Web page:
It was the same with regard to fatigue and fasting. On Good Fridays, for instance, he would be at St. Alban's taking services and hearing confessions from an early hour until 12 o'clock. He would preach the Three Hours, and afterwards remain at his post seeing people until five; then for the first time he would break his fast, walk down to Haggerston to his duties at the Sisterhood, and return to preach at the evening service at St. Alban's, the day of incessant mental and physical strain not being ended until midnight. In one of his letters he speaks of having preached twenty-three sermons in seven days, and he would carry on as many as six: courses of sermons at a time, keeping his subjects perfectly well defined, and handling each of them separately with clearness and power. It would have been only possible to a man who was at once singularly clear-headed and physically robust, and these sustained efforts having apparently no ill effects at the time, established dangerous precedents for future exertions. One secret of his strength was no doubt to be found in the power he possessed of laying aside the burden of the day in those times of spiritual rest and refreshment which are amongst the necessities of the Christian life. Every year he went into retreat, and no need of relaxation nor press of business could induce him to forego that period of closest self-communing, of silence, and of prayer. Exact in all things, he was more especially careful lest the fightings without' should destroy the peace within. Yet he was so lavish in placing his time at other people's service that when at last he broke down, those who watched him most closely could only wonder that the natural result of his persistent disregard of ordinary precautions should have been delayed so long.
The second London Mission took place in the spring of 1874, and, as in 1869, was fruitful in blessings to the parishioners and congregation at St. Alban's. Mr. Mackonochie was absent from his church, being engaged to preach at St. Paul's, Knightsbridge; he returned full of thankfulness for the mercies vouchsafed there and elsewhere, to carry on and consolidate the work to which the Mission week had given a fresh impulse; but he was not long destined to do so undisturbed.
Already in May the fresh suit 'Martin v. Mackonochie' began in the Court of Arches, and was followed by the events which have been detailed in Chapter IX.: Sir Robert Phillimore's judgment on December 7, against which Mr. Mackonochie appealed; the withdrawal of the appeal on May 21, 1875; and finally, on June 12 of the same year, Mr. Mackonochie's suspension for six weeks.
The storm which broke with the renewed prosecution in 1874 had been threatening for some time; and those most deeply interested in the affairs of the Church observing the ominous signs of its approach were not slow to perceive that in all probability it would first burst over St. Alban's, and that weighty interests (by no means affecting that church and parish alone) would be involved in the line of defence which should be adopted; and already in March 1874 Mr. Mackonochie had received the following joint letter from Dr. Pusey and Dr. Liddon:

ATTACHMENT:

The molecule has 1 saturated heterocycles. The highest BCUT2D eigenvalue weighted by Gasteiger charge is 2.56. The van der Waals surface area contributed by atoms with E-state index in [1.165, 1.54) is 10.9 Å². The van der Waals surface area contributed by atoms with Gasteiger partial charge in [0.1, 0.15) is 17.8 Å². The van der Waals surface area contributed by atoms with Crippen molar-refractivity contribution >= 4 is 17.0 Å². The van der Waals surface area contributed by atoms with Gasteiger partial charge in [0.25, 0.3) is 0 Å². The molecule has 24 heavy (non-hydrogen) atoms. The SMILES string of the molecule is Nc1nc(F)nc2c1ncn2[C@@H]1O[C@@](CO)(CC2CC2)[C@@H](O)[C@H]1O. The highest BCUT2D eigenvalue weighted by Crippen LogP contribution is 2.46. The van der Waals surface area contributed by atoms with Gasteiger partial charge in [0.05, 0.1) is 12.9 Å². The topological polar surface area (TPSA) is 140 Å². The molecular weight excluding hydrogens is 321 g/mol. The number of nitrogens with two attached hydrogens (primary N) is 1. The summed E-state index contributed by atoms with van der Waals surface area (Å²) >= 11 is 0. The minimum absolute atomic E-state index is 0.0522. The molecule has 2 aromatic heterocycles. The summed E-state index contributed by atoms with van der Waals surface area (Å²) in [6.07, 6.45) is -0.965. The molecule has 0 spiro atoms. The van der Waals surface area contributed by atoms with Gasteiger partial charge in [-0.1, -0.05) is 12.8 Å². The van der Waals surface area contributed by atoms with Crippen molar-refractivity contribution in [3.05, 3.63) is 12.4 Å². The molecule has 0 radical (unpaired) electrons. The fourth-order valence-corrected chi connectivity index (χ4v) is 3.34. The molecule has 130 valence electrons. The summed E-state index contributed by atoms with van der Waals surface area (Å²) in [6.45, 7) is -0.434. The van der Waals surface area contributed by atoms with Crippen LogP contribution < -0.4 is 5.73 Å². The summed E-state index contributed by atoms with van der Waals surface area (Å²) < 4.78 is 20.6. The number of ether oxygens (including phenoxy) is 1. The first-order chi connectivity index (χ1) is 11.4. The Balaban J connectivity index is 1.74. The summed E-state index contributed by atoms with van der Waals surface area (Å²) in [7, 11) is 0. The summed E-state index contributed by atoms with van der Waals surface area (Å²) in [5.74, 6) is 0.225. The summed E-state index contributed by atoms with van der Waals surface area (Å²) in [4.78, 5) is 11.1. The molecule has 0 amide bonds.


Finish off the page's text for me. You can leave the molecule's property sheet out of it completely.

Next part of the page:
Christ Church, March 14, 1874.
My dear Mackonochie,--You will have seen from the newspapers that we are threatened with legislation having for its object the summary enforcement of recent disputed decisions of the Judicial Committee of the Privy Council. If, as is apparently the case, we can trust the articles which have appeared in the 'Times,' the Episcopal authority is to be shared--in the work of diocesan administration--with laymen elected by the nominees of the ratepayers, and therefore not necessarily Churchmen or Christians; while it is also proposed that those directions of the Prayer Book which are notoriously disregarded by the Low Church and Broad Church clergy, shall no longer have the power of law.
We will not characterise this project as it deserves. But we wish to submit to you, that even if, as we trust will be the ease, it should be defeated, it points to a permanent source of danger to the progress of Church work and life among us.
There are, of course, opponents whom nothing that we can do or say will ever conciliate, since, unhappily for themselves, they reject the revealed doctrines of Sacramental grace, and, not infrequently, the more central truths of Christianity from which these doctrines directly radiate. But if such persons are assisted by others who seriously believe what God has revealed, or wish to do so, we have reason to ask ourselves whether we ever act or speak in a way calculated to cause needless 'offence,' and so to retard that very work of God which we have at heart.
Must it not be acknowledged in view of the exaggerated ceremonial and ill-considered language which are sometimes to be found among (so-called) 'Ritualists,' that there are grave reasons for anxiety on this head? We at least cannot help thinking so, and we are therefore writing to ask you to use your great influence with many of our brethren, in favour of a course which appears to us to be recommended alike by charity for souls, and by loyalty to the common Truth.
Would it not be possible to take some early opportunity of considering how much of recent additions to customary ritual could be abandoned without doing harm? We will not attempt to go into details. But surely matters of taste or feeling, not necessarily or of long habit associated with the enforcement or maintenance of doctrine, yet calculated to alarm the prejudiced and uninstructed, ought, on St. Paul's principle, to be at least reconsidered. If we could show that we have unity and humility at heart as truly as we have at heart the loyal maintenance of the Church's faith and worship, much of the existing opposition would be disarmed, and we might hope by God's mercy to escape from dangers which are more imminent and serious than appearances would suggest.